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story.lead_photo.caption Construction on the new SOMO Training for Life campus in Jefferson City will begin in 2017.

Construction on the new Training for Life campus in Jefferson City will begin next year, now that the majority of funds has been raised.

Special Olympics Missouri (SOMO) announced Thursday that it had successfully completed a challenge to raise more than $15 million for the planned campus and new headquarters in Jefferson City.

In early 2015, SOMO officials announced the planned Training for Life campus project had been awarded to Jefferson City over a competing bid from Columbia. The proposal, submitted by the Jefferson City Area Chamber of Commerce, included 15.5 acres near U.S. 54 and Missouri 179 donated by Land Investments, which is run by Bud Farmer, Mike Farmer and Frank Twehous.

The organization had been trying to raise $15.8 million, which includes the roughly $3.3 million value of the land donation, to construct the campus. Last year, the organization received a challenge grant from the Mabee Foundation, of Tulsa, Oklahoma, that originally stated if SOMO was able to complete its fundraising by April 15, the foundation would award it $1 million.

However, SOMO was unable to hit that deadline and received an extension, which required the goal to be met by today.

Gary Wilbers, capital campaign chair, said Thursday that the goal had been met last week, meaning the organization can move forward and plan a groundbreaking in March 2017.

"I'm proud, excited, ecstatic, really, to be able to announce that we've achieved that $1 million challenge grant," Wilbers said, noting SOMO athletes were told last week of the news. "The athletes were pretty ecstatic."

Wilbers noted even SOMO athletes had joined in the fundraising campaign with 131 athletes raising more than $184,000 for the campus.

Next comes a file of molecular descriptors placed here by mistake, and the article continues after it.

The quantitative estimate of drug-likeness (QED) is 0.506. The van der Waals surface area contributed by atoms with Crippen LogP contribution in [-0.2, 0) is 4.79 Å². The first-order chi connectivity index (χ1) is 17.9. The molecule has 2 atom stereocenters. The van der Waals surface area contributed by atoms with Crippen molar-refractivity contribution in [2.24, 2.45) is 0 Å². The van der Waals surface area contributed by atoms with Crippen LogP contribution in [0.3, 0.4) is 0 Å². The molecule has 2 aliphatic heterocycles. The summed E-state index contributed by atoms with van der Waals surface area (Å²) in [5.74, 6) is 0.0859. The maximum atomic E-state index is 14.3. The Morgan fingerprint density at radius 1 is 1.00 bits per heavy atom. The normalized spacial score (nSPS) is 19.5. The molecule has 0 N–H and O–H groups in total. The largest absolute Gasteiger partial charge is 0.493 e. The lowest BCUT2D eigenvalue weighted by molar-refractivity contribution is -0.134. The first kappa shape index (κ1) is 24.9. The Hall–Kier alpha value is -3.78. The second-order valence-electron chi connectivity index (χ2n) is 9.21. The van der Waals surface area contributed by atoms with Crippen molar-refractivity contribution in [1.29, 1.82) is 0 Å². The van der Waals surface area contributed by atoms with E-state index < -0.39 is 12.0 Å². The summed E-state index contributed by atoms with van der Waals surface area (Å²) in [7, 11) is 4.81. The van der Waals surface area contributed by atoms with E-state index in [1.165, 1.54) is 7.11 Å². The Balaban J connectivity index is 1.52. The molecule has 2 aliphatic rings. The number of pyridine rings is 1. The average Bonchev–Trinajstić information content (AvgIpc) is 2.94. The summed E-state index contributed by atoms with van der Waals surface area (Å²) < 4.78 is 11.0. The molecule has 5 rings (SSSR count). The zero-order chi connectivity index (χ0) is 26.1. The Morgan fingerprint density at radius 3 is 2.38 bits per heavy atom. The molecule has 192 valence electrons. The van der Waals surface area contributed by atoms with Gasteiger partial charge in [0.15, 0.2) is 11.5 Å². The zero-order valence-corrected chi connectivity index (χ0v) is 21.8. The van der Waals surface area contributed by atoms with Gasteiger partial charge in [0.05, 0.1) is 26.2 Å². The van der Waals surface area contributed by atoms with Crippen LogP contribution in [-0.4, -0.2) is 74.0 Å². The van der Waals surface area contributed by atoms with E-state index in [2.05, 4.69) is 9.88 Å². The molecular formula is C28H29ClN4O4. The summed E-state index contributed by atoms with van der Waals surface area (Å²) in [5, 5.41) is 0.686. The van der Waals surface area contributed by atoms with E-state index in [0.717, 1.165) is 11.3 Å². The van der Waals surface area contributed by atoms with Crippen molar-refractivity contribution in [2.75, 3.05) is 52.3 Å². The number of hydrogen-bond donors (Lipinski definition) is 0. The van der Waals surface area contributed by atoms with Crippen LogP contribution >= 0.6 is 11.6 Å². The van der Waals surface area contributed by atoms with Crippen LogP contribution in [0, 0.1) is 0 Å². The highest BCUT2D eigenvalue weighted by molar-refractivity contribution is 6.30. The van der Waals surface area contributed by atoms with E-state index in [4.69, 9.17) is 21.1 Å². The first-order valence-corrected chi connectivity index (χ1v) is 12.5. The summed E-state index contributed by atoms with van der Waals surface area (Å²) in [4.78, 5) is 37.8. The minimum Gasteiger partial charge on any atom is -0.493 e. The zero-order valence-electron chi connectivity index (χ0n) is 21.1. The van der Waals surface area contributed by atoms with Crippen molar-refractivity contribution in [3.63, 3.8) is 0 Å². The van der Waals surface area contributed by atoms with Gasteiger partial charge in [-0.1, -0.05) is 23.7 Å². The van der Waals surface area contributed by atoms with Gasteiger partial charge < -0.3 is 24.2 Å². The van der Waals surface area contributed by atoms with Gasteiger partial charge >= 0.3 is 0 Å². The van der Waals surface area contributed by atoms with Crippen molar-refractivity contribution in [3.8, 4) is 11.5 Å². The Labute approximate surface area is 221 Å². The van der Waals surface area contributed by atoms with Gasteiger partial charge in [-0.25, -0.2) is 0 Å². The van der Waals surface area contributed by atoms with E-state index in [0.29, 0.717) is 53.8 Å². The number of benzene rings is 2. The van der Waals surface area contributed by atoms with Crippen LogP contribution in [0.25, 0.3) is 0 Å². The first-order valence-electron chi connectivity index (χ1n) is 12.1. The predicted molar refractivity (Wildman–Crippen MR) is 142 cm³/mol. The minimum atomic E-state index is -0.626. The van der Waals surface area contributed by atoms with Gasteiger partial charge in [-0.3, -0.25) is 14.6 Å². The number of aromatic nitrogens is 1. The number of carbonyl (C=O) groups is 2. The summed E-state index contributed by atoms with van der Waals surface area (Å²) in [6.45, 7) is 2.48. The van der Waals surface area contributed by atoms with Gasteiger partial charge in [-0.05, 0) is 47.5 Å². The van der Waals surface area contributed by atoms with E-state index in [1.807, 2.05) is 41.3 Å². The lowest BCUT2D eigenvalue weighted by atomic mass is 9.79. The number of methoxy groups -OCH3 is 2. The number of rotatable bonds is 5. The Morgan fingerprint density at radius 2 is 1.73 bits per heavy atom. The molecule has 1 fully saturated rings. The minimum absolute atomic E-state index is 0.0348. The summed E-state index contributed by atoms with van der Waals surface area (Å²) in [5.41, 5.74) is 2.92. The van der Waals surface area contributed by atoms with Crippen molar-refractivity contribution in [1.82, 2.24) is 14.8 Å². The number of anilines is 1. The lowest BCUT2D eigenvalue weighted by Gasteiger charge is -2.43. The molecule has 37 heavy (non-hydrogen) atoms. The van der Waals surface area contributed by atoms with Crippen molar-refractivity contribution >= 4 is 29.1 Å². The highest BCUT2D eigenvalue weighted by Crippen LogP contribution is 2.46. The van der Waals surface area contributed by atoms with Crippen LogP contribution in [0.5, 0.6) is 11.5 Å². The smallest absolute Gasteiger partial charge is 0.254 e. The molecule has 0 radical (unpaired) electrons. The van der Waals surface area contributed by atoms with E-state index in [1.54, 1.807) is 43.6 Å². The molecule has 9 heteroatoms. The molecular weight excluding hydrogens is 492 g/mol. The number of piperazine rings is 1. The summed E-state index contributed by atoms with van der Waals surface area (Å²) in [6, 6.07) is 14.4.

Wilbers said the organization has raised more than $16 million in cash, pledges and in-kind gifts so far, which allows for the facility construction to begin. However, fundraising is not coming to a halt, he said, as SOMO has yet to raise the funds needed for outdoor components of the campus, such as lights and turf. According to a news release, the organization still needs to raise $2.8 million.

"That allows us to build the Training for Life campus building to be able to host our central area, as well as our statewide, offices there, as well as some of the facilities," Wilbers said. "It really puts us in the position now to move forward but we're not going to stop raising dollars."

Wilbers said the organization plans to open the new campus by summer 2018. He noted the campus will be able to be used for camps and offices regardless of the progress on the outdoor fields.

SOMO's website for the planned campus highlights its economic impact on the area, stating the "estimated economic impact from tourism by athletes alone is expected to be between $227,124 and $378,541 in the first year of operation. In addition, one coach or chaperone usually accompanies every four athletes."

SOMO hopes to have 30 camps in the first year but would like to increase that amount in future years.

There will also be an increase in jobs at the campus as the central area office in Columbia will close and relocate to Jefferson City's location. Including the existing jobs at the current headquarters in Jefferson City, the campus will have 30 permanent jobs.

Anyone interested in donating to the SOMO Training for Life campus or learning more about the project can visit somocampus.org.

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